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Dr. Paul London began his career as a State Department Foreign Service Officer (FSO) focusing on European economic issues. The U.S. was promoting a European Common Market at the time and pushing Great Britain to join. Our aim was to rebuild Western Europe to help us counter and defray the costs of dealing with the Communist threat. At the same time, we were struggling to keep European and other markets open to U.S. exports.  Paul became an expert on U.S. farm exports.  On July 4, 1964, however, he and other French-speaking FSOs were pulled out of Europe to go to Viet Nam.


After three years in Viet Nam, Paul was assigned to Italy but decided that U.S. politics and economic policy-making were more important than foreign assignments.  So he left the State Department to get a doctorate at Harvard and then work as an economist in the office of Senator Walter Mondale who was a member of the Senate Banking Committee. The Small Business Subcommittee of the Banking Committee was the only place holding hearings on energy issues in 1971 so Paul immersed himself in energy issues. Then the first Oil Crisis hit and New England was hurt by the tripling of oil prices.  Paul was asked to become the first Executive Director of the New England Economic Research Office, working mostly on energy questions with the chairs of the bi-partisan 25 member New England Congressional Caucus, future Speaker of the House “Tip” O’Neill (D) and Cong. Silvio Conte (R).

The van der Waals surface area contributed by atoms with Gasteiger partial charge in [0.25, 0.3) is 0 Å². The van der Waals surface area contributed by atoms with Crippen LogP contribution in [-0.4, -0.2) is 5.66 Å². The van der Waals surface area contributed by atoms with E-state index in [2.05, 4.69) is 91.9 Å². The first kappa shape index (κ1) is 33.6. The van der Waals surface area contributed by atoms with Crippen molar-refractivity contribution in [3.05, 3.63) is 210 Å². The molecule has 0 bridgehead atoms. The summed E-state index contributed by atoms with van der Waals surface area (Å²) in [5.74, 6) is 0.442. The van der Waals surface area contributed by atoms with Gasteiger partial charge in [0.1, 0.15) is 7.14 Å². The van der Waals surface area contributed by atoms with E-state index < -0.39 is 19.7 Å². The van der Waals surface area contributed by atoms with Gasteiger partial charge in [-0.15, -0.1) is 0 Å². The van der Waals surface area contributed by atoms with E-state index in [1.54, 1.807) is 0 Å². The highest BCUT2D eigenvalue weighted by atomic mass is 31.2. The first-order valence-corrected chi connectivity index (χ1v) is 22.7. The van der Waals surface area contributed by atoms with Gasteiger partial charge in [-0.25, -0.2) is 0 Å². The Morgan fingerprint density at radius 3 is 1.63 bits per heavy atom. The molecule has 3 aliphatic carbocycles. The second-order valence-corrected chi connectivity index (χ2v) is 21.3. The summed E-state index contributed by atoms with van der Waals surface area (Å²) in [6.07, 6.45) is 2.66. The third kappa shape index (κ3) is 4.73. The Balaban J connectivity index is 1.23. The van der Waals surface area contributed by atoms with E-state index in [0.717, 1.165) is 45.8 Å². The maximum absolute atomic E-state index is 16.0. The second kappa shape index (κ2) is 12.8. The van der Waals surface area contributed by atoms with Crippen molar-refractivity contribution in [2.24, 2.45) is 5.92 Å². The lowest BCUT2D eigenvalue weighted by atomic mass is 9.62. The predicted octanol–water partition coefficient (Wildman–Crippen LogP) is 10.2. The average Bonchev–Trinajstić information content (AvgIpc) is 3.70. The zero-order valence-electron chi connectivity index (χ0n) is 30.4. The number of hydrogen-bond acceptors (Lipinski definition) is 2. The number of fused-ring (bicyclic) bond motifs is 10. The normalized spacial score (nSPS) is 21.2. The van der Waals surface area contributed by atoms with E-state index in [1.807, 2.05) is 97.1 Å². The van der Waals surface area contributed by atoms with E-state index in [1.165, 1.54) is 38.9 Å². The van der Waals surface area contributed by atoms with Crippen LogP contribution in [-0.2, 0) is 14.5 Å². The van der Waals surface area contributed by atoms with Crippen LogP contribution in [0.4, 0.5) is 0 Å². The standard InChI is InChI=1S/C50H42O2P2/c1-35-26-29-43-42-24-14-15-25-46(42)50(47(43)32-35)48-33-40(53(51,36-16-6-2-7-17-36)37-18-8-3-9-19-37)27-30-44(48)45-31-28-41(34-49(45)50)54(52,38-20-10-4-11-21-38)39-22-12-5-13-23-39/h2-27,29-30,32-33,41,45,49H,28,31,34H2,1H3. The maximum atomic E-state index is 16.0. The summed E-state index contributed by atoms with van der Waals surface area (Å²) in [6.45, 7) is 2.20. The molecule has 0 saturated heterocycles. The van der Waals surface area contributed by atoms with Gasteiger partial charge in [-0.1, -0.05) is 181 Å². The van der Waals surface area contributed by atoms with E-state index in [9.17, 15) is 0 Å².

In 1978-9, Paul was Deputy Assistant Administrator for Conservation Policy in what was to become the Department of Energy. There he led the development of the first national appliance standards.  From 1980 to 1993 he ran his own economic consulting firm focusing on energy, trade, and competition issues. He then joined the Clinton administration as Deputy Undersecretary of Commerce for Economics and Statistics. There he chaired the Department’s Committee on the Pricing Outlook and worked to increase business input to healthcare reform. 


He moved to the business-oriented American Enterprise Institute (AEI) in 2000 to write “The Competition Solution – The Bipartisan Secret behind American Prosperity” (AEI Press 2005). The book argues that the Founders believed that free competition was in America’s DNA and should be central to the new country’s economic and political life. The book shows that consistent with that 200 year-old insight between 1968 and 2000 leaders of both American political parties promoted more intense competition despite fierce opposition from some of the country’s most powerful businesses and unions, e.g. the trucking companies and the Teamsters, the Big Three car companies and the UAW, Ma Bell and the Communications Workers of America (CWA).  The increased competition that resulted, London argues, has done more to subdue inflation over the last 3 decades than the Federal Reserve.


London has a BA and PhD. in Political Economy from Harvard and has taught courses on Energy Politics, the history of the Progressive Era and Its Demise, and the Great Depression.

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